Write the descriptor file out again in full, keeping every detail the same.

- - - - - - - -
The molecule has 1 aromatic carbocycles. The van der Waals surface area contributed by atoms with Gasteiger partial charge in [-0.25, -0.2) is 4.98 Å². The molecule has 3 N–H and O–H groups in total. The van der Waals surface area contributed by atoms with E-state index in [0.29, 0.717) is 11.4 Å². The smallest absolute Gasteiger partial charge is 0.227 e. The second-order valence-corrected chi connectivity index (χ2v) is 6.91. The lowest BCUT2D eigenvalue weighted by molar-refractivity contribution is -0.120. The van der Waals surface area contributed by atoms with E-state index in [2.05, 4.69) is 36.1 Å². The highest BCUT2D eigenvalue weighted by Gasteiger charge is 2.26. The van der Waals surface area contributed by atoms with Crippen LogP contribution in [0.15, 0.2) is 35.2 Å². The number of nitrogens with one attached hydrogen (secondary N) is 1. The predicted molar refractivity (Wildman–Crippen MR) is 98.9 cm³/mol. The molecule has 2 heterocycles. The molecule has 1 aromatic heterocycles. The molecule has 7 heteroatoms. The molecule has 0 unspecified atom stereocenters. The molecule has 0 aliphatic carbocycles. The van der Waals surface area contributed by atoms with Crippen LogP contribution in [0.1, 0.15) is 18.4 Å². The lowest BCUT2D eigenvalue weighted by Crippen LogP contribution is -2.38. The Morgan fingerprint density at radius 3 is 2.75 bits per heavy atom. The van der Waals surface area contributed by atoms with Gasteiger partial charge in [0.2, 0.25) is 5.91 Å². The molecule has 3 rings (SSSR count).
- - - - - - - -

The molecule has 1 aromatic carbocycles. The van der Waals surface area contributed by atoms with Gasteiger partial charge in [-0.25, -0.2) is 4.98 Å². The molecule has 3 N–H and O–H groups in total. The van der Waals surface area contributed by atoms with E-state index in [0.29, 0.717) is 11.4 Å². The smallest absolute Gasteiger partial charge is 0.227 e. The second-order valence-corrected chi connectivity index (χ2v) is 6.91. The lowest BCUT2D eigenvalue weighted by molar-refractivity contribution is -0.120. The van der Waals surface area contributed by atoms with E-state index in [2.05, 4.69) is 36.1 Å². The highest BCUT2D eigenvalue weighted by Gasteiger charge is 2.26. The van der Waals surface area contributed by atoms with Crippen LogP contribution in [0.15, 0.2) is 35.2 Å². The number of nitrogens with one attached hydrogen (secondary N) is 1. The predicted molar refractivity (Wildman–Crippen MR) is 98.9 cm³/mol. The molecule has 2 heterocycles. The molecule has 1 aromatic heterocycles. The molecule has 7 heteroatoms. The molecule has 0 unspecified atom stereocenters. The molecule has 0 aliphatic carbocycles. The van der Waals surface area contributed by atoms with Crippen LogP contribution in [0.1, 0.15) is 18.4 Å². The lowest BCUT2D eigenvalue weighted by Crippen LogP contribution is -2.38. The Morgan fingerprint density at radius 3 is 2.75 bits per heavy atom. The van der Waals surface area contributed by atoms with Gasteiger partial charge in [0.2, 0.25) is 5.91 Å². The molecule has 3 rings (SSSR count).